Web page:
By Robert Ousterhout
Proceedings of the PMR Conference, Volume 19-20 (1994-1996)
Introduction: The visitor to modem Istanbul is often struck by the dramatic contrasts of the city: ostentatious displays of wealth appear side by side with poverty and squalor; the decrepid hovels of the poor lie in the shadows of monuments of past glory; at the same time, a new city rises amid the ruins of antiquity. How much has the character of the city changed since Byzantine times? Odo of Deuil, who visited and disked the city in 1147, described elegant palaces with lavish decoration, but noted:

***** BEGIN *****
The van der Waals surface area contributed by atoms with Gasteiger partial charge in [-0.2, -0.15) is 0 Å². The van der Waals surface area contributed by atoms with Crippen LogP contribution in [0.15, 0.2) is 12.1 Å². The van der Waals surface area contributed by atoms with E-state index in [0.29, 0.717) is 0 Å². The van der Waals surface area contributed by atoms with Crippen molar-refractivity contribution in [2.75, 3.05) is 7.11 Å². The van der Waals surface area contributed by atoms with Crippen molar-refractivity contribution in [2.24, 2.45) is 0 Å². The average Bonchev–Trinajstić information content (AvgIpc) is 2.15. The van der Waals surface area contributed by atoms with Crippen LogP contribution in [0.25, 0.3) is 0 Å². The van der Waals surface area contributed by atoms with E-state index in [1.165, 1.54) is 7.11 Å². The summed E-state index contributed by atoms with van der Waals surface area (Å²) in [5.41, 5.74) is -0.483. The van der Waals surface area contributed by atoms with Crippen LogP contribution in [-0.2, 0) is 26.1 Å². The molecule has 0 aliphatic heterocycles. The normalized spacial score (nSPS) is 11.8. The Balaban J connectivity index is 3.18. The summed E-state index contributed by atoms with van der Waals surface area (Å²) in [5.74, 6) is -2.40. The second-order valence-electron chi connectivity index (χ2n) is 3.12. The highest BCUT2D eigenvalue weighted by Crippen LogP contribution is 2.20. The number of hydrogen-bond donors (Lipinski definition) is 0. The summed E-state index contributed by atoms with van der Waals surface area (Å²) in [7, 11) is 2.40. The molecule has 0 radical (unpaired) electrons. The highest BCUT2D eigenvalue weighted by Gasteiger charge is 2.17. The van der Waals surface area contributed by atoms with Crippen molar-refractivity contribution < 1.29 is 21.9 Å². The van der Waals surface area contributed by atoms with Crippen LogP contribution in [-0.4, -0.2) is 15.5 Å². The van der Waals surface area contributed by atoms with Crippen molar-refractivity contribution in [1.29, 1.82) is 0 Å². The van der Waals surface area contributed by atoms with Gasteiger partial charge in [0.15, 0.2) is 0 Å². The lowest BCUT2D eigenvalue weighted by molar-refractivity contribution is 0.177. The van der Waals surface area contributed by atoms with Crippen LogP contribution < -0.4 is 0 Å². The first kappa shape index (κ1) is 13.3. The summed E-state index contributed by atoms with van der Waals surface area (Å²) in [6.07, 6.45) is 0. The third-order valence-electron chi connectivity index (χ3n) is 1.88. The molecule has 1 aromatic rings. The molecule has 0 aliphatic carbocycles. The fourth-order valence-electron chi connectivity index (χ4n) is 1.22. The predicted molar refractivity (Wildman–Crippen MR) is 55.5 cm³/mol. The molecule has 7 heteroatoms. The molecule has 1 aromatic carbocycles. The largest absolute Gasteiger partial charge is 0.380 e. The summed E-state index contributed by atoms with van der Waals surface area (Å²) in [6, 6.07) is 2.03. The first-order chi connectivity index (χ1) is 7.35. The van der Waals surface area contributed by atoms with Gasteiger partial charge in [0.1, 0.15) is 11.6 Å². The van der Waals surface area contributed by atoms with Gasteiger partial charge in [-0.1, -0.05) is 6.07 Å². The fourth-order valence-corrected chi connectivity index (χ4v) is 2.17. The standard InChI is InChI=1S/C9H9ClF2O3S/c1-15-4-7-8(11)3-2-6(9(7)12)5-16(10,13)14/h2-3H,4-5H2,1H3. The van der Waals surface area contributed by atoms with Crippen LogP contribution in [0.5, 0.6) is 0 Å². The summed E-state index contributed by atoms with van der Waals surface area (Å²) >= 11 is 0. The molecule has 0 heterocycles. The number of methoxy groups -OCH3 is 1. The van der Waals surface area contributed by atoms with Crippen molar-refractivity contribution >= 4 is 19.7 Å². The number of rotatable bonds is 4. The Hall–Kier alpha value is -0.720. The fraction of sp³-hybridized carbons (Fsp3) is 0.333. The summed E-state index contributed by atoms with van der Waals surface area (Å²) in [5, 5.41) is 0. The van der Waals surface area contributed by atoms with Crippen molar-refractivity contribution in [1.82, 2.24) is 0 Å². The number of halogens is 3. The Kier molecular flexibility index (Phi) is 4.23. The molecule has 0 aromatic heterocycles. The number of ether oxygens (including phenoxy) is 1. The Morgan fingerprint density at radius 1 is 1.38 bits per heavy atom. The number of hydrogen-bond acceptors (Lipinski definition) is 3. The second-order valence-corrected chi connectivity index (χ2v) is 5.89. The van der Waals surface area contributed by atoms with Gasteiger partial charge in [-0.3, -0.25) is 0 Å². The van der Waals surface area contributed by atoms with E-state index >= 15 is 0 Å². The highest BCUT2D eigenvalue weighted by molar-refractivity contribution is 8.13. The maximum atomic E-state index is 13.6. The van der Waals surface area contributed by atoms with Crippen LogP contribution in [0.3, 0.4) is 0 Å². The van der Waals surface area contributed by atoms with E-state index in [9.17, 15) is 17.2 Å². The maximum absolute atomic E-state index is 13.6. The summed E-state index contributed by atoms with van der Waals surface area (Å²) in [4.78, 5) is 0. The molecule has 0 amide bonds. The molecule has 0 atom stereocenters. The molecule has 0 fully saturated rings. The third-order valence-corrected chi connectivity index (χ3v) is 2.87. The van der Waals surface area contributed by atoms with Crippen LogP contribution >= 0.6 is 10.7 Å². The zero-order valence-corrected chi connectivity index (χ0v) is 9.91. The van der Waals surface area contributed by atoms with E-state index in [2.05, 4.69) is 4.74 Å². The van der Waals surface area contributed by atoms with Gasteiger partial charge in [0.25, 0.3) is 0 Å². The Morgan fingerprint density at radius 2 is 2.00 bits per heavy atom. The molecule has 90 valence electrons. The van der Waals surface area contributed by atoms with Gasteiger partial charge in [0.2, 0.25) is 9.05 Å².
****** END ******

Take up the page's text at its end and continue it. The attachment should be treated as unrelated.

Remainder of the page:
The city itself is squalid and fetid and in many places harmed by permanent darkness, for the wealthy overshadow the streets with buildings and leave these dirty, dark places to the poor and to travelers; there murders and robberies and other crimes which love darkness are committed.
He could be describing just about any inner city today. In spite of the vividness and conternporaneity of this and similar accounts, we know precious little about the medieval city of Constantinopleat is, not the Late Antique city built by Constantine, Theodosius, and Justinian, with which we are more familiar, but the city into which it evolved following the Dark Ages of the seventh to ninth centuries. Indeed, when the urban history of Constantinople is discussed, most I scholars make a quanhun leap from the sixth to the fifteenth century. But it is I themedieval city that so impressed visitors.